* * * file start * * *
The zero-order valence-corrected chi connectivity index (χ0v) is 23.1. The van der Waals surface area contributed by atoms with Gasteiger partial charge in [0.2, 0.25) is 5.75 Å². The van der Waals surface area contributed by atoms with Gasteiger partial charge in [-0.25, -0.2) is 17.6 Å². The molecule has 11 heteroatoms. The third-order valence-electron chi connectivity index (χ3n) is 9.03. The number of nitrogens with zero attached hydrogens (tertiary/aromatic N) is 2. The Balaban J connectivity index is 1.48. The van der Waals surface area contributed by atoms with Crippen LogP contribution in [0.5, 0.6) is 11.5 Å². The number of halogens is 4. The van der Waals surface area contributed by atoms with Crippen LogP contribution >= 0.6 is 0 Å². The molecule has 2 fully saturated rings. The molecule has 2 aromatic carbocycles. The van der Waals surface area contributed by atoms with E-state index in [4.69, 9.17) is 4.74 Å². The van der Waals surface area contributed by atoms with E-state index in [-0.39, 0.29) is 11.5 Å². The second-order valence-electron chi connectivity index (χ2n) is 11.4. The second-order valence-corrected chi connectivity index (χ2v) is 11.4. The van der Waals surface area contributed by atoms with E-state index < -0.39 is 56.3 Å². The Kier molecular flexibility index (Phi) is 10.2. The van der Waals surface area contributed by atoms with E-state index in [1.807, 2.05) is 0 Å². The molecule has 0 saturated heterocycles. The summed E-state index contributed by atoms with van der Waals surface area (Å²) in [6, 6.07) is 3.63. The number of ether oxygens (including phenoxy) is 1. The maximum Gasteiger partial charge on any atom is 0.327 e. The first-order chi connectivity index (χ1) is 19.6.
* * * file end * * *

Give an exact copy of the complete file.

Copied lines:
The zero-order valence-corrected chi connectivity index (χ0v) is 23.1. The van der Waals surface area contributed by atoms with Gasteiger partial charge in [0.2, 0.25) is 5.75 Å². The van der Waals surface area contributed by atoms with Gasteiger partial charge in [-0.25, -0.2) is 17.6 Å². The molecule has 11 heteroatoms. The third-order valence-electron chi connectivity index (χ3n) is 9.03. The number of nitrogens with zero attached hydrogens (tertiary/aromatic N) is 2. The Balaban J connectivity index is 1.48. The van der Waals surface area contributed by atoms with Crippen LogP contribution in [0.5, 0.6) is 11.5 Å². The number of halogens is 4. The van der Waals surface area contributed by atoms with Crippen LogP contribution >= 0.6 is 0 Å². The molecule has 2 fully saturated rings. The molecule has 2 aromatic carbocycles. The van der Waals surface area contributed by atoms with E-state index in [4.69, 9.17) is 4.74 Å². The van der Waals surface area contributed by atoms with E-state index in [-0.39, 0.29) is 11.5 Å². The second-order valence-electron chi connectivity index (χ2n) is 11.4. The second-order valence-corrected chi connectivity index (χ2v) is 11.4. The van der Waals surface area contributed by atoms with E-state index < -0.39 is 56.3 Å². The Kier molecular flexibility index (Phi) is 10.2. The van der Waals surface area contributed by atoms with E-state index in [1.807, 2.05) is 0 Å². The molecule has 0 saturated heterocycles. The summed E-state index contributed by atoms with van der Waals surface area (Å²) in [6, 6.07) is 3.63. The number of ether oxygens (including phenoxy) is 1. The maximum Gasteiger partial charge on any atom is 0.327 e. The first-order chi connectivity index (χ1) is 19.6.